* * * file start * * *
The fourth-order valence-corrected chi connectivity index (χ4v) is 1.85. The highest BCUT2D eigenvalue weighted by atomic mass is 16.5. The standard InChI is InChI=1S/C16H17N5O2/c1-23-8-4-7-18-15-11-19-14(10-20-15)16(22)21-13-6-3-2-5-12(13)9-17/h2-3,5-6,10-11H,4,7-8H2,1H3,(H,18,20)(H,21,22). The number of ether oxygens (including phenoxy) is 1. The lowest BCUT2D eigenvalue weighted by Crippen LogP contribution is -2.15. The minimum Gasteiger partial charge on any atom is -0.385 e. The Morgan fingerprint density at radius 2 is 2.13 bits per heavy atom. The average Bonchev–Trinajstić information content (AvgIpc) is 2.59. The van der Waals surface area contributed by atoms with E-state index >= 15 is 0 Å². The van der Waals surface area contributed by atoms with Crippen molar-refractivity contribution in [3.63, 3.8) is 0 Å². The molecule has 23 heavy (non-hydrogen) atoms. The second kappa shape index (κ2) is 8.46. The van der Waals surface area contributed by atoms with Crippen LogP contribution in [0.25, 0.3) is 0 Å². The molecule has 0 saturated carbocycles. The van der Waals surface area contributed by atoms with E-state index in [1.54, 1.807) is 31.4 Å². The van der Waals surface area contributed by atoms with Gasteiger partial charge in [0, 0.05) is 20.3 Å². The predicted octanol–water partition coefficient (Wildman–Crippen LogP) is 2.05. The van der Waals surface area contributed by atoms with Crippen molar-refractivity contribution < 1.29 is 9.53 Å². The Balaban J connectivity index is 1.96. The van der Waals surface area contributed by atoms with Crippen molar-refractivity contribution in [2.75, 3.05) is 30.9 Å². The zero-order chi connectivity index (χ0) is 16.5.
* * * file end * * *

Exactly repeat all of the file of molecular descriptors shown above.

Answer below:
The fourth-order valence-corrected chi connectivity index (χ4v) is 1.85. The highest BCUT2D eigenvalue weighted by atomic mass is 16.5. The standard InChI is InChI=1S/C16H17N5O2/c1-23-8-4-7-18-15-11-19-14(10-20-15)16(22)21-13-6-3-2-5-12(13)9-17/h2-3,5-6,10-11H,4,7-8H2,1H3,(H,18,20)(H,21,22). The number of ether oxygens (including phenoxy) is 1. The lowest BCUT2D eigenvalue weighted by Crippen LogP contribution is -2.15. The minimum Gasteiger partial charge on any atom is -0.385 e. The Morgan fingerprint density at radius 2 is 2.13 bits per heavy atom. The average Bonchev–Trinajstić information content (AvgIpc) is 2.59. The van der Waals surface area contributed by atoms with E-state index >= 15 is 0 Å². The van der Waals surface area contributed by atoms with Crippen molar-refractivity contribution in [3.63, 3.8) is 0 Å². The molecule has 23 heavy (non-hydrogen) atoms. The second kappa shape index (κ2) is 8.46. The van der Waals surface area contributed by atoms with Crippen LogP contribution in [0.25, 0.3) is 0 Å². The molecule has 0 saturated carbocycles. The van der Waals surface area contributed by atoms with E-state index in [1.54, 1.807) is 31.4 Å². The van der Waals surface area contributed by atoms with Gasteiger partial charge in [0, 0.05) is 20.3 Å². The predicted octanol–water partition coefficient (Wildman–Crippen LogP) is 2.05. The van der Waals surface area contributed by atoms with Crippen molar-refractivity contribution < 1.29 is 9.53 Å². The Balaban J connectivity index is 1.96. The van der Waals surface area contributed by atoms with Crippen molar-refractivity contribution in [2.75, 3.05) is 30.9 Å². The zero-order chi connectivity index (χ0) is 16.5.